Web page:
Block-Lite, a small concrete manufacturer in Arizona was already a local leader in sustainability when in 2020 started to power its operations with on-site solar panels. But now it’s doing something much more ambitious by cutting cement from the recipe of concrete.
A pioneering collaboration
Block-Lite engaged in a pioneering collaboration with climate tech startups, Aircapture and CarbonBuilt to suck carbon dioxide from the atmosphere and stash it in concrete blocks. The companies estimate the project will reduce the carbon footprint of Block-Lite’s products by 70 per cent, creating a model they hope could reshape the industry – Grist.org reports.
An enormous problem for the climate
Concrete is responsible for nearly 10% of global carbon emissions. However, most of that carbon doesn’t come from manufacturing concrete, but from the production of its main ingredient, cement.
CarbonBuilt has developed a solution by replacing cement with a mix of inexpensive, locally-sourced industrial waste materials including byproducts of coal plants, steelmaking, and chemical production. The next thing needed is a machine that hardens these materials into concrete blocks — by curing them with carbon dioxide. That’s where Aircapture comes in. The company will build one of its machines which extract carbon dioxide from the ambient air directly on Block-Lite’s site.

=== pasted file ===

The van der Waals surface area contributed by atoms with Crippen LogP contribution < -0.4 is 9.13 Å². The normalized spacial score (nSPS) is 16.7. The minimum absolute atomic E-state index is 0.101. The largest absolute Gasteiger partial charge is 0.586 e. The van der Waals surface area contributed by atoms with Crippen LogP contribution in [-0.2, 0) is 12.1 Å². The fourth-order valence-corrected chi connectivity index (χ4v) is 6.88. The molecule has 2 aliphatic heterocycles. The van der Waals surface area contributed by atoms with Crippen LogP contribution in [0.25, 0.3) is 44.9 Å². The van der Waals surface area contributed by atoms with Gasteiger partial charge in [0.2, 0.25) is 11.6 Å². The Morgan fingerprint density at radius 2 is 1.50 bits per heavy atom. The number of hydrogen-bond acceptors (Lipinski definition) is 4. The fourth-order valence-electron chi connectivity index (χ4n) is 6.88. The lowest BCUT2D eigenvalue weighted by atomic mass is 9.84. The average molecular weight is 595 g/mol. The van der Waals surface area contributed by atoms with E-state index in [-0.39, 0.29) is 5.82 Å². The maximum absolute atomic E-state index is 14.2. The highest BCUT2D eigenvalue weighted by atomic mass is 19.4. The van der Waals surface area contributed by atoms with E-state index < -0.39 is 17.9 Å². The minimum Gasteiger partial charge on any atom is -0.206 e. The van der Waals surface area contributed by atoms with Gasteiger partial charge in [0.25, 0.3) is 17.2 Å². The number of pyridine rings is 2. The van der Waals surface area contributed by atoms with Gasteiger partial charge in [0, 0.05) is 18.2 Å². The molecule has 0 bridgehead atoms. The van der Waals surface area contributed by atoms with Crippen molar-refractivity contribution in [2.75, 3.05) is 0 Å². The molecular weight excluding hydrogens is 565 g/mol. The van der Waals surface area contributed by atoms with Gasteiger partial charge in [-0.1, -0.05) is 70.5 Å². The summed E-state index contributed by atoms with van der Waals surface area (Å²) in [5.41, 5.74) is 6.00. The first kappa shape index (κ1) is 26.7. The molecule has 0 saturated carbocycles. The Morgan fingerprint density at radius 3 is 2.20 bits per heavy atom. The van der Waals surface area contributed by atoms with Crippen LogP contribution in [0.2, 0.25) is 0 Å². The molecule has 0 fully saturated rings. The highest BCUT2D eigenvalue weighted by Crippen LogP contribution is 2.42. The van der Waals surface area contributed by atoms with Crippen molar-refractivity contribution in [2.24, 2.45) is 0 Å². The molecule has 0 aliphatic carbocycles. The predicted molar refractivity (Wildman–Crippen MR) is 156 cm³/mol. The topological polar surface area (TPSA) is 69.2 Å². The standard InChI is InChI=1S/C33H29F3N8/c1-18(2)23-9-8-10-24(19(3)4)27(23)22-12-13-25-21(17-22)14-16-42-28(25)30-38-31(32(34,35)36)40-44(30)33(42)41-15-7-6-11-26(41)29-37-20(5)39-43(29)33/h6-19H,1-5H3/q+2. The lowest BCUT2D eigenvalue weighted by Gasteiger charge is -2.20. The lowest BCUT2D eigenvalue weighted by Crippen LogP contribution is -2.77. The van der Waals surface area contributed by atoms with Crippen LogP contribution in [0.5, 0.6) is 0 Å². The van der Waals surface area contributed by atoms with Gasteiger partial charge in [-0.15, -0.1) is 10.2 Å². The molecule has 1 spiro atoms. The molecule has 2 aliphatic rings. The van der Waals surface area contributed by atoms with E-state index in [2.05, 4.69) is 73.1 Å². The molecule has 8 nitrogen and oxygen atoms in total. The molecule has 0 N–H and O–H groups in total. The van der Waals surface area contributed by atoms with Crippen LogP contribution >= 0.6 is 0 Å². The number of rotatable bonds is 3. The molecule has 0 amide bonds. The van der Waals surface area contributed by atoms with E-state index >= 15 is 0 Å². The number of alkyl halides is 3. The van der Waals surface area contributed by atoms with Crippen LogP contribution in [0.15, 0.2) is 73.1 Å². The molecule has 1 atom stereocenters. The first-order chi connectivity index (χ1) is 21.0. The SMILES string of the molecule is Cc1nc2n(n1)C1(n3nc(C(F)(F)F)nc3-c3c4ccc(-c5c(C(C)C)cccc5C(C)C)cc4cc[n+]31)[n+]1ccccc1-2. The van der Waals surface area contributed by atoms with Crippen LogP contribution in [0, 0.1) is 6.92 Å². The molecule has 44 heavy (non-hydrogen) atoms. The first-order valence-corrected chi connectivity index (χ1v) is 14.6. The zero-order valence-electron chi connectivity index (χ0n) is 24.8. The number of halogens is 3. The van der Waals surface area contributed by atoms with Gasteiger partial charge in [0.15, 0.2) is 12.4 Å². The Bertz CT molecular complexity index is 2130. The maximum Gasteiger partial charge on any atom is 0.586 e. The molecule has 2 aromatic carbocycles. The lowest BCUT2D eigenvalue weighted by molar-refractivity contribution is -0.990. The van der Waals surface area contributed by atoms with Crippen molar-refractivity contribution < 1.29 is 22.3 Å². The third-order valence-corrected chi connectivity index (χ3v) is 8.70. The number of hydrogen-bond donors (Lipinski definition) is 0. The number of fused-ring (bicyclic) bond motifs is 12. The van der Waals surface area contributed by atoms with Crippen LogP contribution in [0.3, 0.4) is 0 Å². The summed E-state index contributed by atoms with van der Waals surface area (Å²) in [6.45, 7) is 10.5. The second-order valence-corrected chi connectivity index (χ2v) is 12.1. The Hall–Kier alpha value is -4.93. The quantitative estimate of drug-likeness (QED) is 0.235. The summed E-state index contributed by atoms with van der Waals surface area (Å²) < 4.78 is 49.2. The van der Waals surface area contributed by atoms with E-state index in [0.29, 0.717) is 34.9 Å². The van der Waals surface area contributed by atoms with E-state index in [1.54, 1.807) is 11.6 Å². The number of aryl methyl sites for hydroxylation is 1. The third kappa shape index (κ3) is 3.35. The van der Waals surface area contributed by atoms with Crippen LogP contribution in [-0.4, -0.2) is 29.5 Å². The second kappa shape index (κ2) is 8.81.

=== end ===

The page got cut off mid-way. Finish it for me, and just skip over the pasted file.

Ultra-low carbon blocks at price parity with traditional blocks
The project is breaking ground, in part, thanks to a $150,000 grant from the Four Corners Carbon Coalition. The group of local governments aims to finance projects that remove carbon dioxide from the atmosphere. In addition to that funding, the company plans to sell carbon credits for the CO2 that Aircapture’s equipment pulls out of the atmosphere, as well as for the carbon reductions from using less cement.
“All too often sustainable building materials require a trade-off between cost and performance, but what is unique about this project is that there’s no ‘green premium.’” – Block-Lite said. “We’re going to be able to produce on-spec, ultra-low carbon blocks at price parity with traditional blocks which should speed adoption and impact.”